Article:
When it has been decided to convert a measure to monetary value and you've chosen the technique that you are going to use to calculate the monetary value, follow the five steps to complete the data conversion process.

1. Focus on the unit of measure. The first step is to review one unit of the measure under investigation. For example, if evaluating a measure of productivity, and the output is one more credit card account, then one credit card account is the unit of measure.

2. Determine the value of each unit. In determining the value of each unit, use standard values or one of the other operational techniques. For example, if one new account is worth $500 and that figure is based on standard values using profit contribution, the value is $500 in profit.

3. Calculate the change in the performance of the measure. Step three is actually taken during the evaluation process. For example, change in performance or the improvement in the number of credit card accounts is determined during the Level 4 evaluation. How many new credit card accounts were due to the program? For this example, assume that an average two new credit card accounts were sold per month (after isolating all other factors).

4. Determine the annual improvement in the measure. Annualize the improvement in the measure. Remember that Guiding Principle 9 says that for short-term programs, report only first-year benefits. You do not necessarily need to wait one year to see exactly how many new credit card accounts are achieved due to the program. Rather, pick a point in time to obtain the average improvement to that date and, then, annualize that figure. In the credit card account example, the unit of measure is one account and the value of the unit is $500. After establishing that the change in performance of the measure due to the program (after isolating the effects) is averaging two new accounts per month, determine the annual improvement in the measure by simply multiplying the change in performance by 12 months. So, two new accounts per month multiplied by 12 months equals 24 new accounts due to the program.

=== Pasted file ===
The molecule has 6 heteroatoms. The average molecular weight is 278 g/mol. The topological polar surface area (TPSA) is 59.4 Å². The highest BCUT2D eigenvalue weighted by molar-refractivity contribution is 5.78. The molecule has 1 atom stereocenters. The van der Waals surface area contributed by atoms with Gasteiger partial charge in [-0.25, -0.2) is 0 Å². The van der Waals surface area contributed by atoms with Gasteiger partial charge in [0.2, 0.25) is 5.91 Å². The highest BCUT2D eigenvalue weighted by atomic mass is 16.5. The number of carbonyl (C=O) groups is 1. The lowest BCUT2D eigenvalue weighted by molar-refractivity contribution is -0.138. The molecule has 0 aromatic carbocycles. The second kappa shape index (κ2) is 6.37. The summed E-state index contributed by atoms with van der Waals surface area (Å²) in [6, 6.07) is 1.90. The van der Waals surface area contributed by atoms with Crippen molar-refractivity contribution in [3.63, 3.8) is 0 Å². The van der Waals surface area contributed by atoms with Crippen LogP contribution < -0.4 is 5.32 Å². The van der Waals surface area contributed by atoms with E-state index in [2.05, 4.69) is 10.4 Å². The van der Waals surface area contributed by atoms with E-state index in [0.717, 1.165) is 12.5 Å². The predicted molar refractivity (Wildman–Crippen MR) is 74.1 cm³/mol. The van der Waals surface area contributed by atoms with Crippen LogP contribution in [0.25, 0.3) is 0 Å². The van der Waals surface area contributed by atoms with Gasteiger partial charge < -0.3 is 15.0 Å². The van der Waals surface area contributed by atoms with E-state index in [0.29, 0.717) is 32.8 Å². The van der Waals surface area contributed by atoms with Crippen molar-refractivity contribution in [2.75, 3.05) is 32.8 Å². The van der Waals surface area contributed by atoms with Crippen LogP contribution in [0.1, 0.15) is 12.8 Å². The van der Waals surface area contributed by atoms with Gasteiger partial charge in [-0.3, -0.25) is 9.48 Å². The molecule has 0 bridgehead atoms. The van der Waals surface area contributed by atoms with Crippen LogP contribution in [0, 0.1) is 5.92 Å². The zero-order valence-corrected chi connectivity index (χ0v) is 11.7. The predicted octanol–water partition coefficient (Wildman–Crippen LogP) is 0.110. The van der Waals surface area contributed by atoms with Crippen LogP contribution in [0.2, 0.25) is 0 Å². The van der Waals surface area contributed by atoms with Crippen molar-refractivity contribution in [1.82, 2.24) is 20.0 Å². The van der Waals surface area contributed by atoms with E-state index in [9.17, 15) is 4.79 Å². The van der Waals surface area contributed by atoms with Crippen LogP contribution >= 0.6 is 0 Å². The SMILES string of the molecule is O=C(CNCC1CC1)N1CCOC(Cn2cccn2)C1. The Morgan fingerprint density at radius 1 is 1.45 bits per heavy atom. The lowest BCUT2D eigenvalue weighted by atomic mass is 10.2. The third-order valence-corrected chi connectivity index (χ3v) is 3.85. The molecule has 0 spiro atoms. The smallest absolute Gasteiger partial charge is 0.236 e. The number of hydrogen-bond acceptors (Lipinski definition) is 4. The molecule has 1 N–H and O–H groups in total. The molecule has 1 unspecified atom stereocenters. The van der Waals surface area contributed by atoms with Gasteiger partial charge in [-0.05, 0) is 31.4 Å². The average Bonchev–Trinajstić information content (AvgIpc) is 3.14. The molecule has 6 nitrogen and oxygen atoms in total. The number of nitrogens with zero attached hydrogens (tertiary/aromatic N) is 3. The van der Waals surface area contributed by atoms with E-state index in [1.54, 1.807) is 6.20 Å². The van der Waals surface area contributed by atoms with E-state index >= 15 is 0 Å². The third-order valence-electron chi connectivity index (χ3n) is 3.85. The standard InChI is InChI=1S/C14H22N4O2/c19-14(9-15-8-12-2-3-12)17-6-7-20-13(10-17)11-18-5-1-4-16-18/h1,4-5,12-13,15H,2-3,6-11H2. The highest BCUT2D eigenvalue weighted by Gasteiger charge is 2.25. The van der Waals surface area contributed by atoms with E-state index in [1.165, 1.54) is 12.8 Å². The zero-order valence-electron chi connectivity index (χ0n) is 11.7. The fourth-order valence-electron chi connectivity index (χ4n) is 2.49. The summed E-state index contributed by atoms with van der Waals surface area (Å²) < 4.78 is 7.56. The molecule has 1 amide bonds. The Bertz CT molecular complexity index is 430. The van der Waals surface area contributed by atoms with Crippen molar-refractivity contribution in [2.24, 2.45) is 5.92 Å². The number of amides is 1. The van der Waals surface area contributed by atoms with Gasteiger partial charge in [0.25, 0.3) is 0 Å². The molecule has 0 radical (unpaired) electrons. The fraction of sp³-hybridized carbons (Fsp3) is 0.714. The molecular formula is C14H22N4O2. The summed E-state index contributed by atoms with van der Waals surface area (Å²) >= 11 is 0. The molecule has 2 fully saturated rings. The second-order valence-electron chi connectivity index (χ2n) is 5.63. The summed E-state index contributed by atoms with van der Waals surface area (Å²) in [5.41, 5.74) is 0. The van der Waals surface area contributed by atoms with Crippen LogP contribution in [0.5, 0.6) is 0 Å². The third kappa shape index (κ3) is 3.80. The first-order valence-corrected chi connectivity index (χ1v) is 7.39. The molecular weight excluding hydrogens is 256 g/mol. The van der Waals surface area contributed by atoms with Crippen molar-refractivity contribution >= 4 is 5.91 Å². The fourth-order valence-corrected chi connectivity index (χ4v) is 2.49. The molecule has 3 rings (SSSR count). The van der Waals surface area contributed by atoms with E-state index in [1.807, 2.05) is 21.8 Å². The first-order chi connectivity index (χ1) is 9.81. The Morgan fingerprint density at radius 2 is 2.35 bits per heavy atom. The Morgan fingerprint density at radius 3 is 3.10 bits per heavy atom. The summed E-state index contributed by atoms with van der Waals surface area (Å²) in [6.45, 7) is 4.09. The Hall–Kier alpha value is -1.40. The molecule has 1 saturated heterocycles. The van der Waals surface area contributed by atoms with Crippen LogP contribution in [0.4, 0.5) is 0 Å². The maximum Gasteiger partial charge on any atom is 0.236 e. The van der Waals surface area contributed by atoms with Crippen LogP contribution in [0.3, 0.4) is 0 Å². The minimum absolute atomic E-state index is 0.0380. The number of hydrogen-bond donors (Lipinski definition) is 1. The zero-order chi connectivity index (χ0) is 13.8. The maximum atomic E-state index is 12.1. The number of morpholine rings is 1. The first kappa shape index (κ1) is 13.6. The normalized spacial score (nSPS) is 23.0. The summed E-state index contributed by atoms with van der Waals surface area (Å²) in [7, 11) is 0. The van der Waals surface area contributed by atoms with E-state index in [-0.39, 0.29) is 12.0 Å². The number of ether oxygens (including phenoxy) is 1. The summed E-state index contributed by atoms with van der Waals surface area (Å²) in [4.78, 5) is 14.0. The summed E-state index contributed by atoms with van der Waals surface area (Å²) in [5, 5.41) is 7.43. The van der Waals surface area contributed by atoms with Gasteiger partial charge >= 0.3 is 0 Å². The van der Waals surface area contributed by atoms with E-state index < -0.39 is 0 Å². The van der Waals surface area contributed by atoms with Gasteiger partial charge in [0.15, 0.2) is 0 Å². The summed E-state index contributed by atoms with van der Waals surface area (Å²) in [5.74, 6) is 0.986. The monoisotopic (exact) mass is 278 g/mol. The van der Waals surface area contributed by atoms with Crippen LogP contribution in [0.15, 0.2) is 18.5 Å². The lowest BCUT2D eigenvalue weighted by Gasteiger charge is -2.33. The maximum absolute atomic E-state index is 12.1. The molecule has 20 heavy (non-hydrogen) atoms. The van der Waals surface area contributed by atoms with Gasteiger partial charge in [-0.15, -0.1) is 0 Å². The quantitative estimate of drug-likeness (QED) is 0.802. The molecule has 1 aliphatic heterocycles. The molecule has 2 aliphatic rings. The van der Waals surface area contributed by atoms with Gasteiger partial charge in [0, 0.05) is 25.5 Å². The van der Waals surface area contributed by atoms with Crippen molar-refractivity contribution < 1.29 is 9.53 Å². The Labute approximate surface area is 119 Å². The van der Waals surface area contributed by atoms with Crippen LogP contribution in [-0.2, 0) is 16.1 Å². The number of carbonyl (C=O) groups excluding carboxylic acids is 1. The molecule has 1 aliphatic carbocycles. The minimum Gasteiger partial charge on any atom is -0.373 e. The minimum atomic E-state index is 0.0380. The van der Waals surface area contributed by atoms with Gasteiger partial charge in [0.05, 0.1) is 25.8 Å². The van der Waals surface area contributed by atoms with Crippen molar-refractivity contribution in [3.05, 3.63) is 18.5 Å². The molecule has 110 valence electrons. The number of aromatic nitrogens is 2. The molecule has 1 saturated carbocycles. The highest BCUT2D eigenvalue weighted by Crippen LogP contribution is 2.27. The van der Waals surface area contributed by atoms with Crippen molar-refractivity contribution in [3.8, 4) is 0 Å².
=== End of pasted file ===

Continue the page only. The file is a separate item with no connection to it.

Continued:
5. Calculate the total monetary value of the improvement. Take the number from step four, annual improvement in the measure (24 in the example), and multiply it by the value of each unit using the standard profit margin ($500 per credit card account in the example). This provides a total monetary value of improvement of $12,000. This annual monetary benefit of the technology-based learning is the value that goes in the numerator of the equation.


The next step in the move from Level 4 to Level 5 is tabulating the fully loaded cost of the program, which will go in the denominator of the ROI equation. When taking an evaluation to Level 4 only, this step is not necessary; although, regardless of how the learning programs are evaluated, it should be common practice to know the full costs of them. Fully loaded costs mean everything. Table 4-4 shows the recommended cost categories for a fully loaded conservative approach to tabulating and estimating costs.

Table 4-4. Project Cost Categories

Cost Item



1 Initial analysis and assessment +
2 Development of solutions +
3 Acquisition of solutions +
4 Implementation and application +
Salaries/benefits for L&D team time +
Salaries/benefits for coordination time +
Salaries/benefits for participant time +
Program materials, if applicable +
Hardware/software +
Travel/lodging/meals, if blended +
Use of facilities, if blended +
Capital expenditures, if appropriate +
5 Maintenance and monitoring +
6 Administrative support and overhead +
7 Evaluation and reporting +
< Prev   CONTENTS   Next >